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Pendrin is an anion exchange protein that in humans is encoded by the SLC26A4 gene (solute carrier family 26, member 4). Pendrin was initially identified as a sodium-independent chloride-iodide exchanger with subsequent studies showing that it also accepts formate and bicarbonate as substrates. Pendrin is similar to the Band 3 transport protein found in red blood cells. Pendrin is the protein which is mutated in Pendred syndrome, which is an autosomal recessive disorder characterized by sensorineural hearing loss, goiter and a partial organification problem detectable by a positive perchlorate test.

Pendrin is responsible for mediating the electroneutral exchange of chloride (Cl-) for bicarbonate (HCO3-) across a plasma membrane in the chloride cells of freshwater fish.

By phylogenetic analysis, pendrin has been found to be a close relative of prestin present on the hair cells or organ of corti in the inner ear. Prestin is primarily an electromechanical transducer but pendrin is an ion transporter.

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Thyroid hormone synthesis


Pendrin is an ion exchanger found in many types of cells in the body. High levels of pendrin expression have been identified in the inner ear and thyroid. In the thyroid, pendrin mediates a component of the efflux of iodide across the apical membrane of the thyrocyte, which is critical for the formation of thyroid hormone. The exact function of pendrin in the inner ear remains unclear; however, pendrin may play a role in acid-base balance as a chloride-bicarbonate exchanger, regulate volume homeostasis through its ability to function as a chloride-formate exchanger or indirectly modulate the calcium concentration of the endolymph. Pendrin is also expressed in the kidney, and has been localized to the apical membrane of a population of intercalated cells in the cortical collecting duct where it is involved in bicarbonate secretion.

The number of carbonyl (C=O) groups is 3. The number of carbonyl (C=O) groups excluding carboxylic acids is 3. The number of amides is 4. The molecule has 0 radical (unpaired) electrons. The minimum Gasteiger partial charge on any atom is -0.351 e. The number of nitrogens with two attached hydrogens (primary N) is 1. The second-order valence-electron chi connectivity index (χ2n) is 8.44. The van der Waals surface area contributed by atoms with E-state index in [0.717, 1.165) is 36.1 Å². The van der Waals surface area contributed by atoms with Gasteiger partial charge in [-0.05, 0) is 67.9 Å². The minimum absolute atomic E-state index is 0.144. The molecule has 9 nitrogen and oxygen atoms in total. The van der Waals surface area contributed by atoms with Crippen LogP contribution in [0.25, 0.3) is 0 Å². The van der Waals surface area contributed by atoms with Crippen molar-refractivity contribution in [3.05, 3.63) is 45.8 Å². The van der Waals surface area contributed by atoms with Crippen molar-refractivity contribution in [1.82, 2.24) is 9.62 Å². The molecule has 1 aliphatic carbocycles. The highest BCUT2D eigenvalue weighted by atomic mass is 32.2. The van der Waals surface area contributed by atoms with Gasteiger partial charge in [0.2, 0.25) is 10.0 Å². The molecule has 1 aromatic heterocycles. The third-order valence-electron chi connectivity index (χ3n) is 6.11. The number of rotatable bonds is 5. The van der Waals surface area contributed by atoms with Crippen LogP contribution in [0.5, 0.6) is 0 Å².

Clinical significance

Mutations in this gene are associated with Pendred syndrome, the most common form of syndromic deafness, an autosomal-recessive disease. Pendred syndrome is characterized by thyroid goiter and enlargement of the vestibular aqueduct resulting in deafness; however, despite being expressed in the kidney, individuals with Pendred syndrome do not show any kidney-related acid-base, or volume abnormalities under basal conditions. This is probably the result of other bicarbonate or chloride transporters in the kidney compensating for any loss of pendrin function. Only under extreme situations of salt depletion or metabolic alkalosis, or with inactivation of the sodium-chloride cotransporter, are fluid and electrolyte disorders manifested in these patients. SLC26A4 is highly homologous to the SLC26A3 gene; they have similar genomic structures and this gene is located 3' of the SLC26A3 gene. The encoded protein has homology to sulfate transporters.

Another little-understood role of pendrin is in airway hyperreactivity and inflammation, as during asthma attacks and allergic reactions. Expression of pendrin in the lung increases in response to allergens and high concentrations of IL-13, and overexpression of pendrin results in airway inflammation, hyperreactivity, and increased mucus production. These symptoms could result from pendrin's effects on ion concentration in the airway surface liquid, possibly causing the liquid to be less hydrated.

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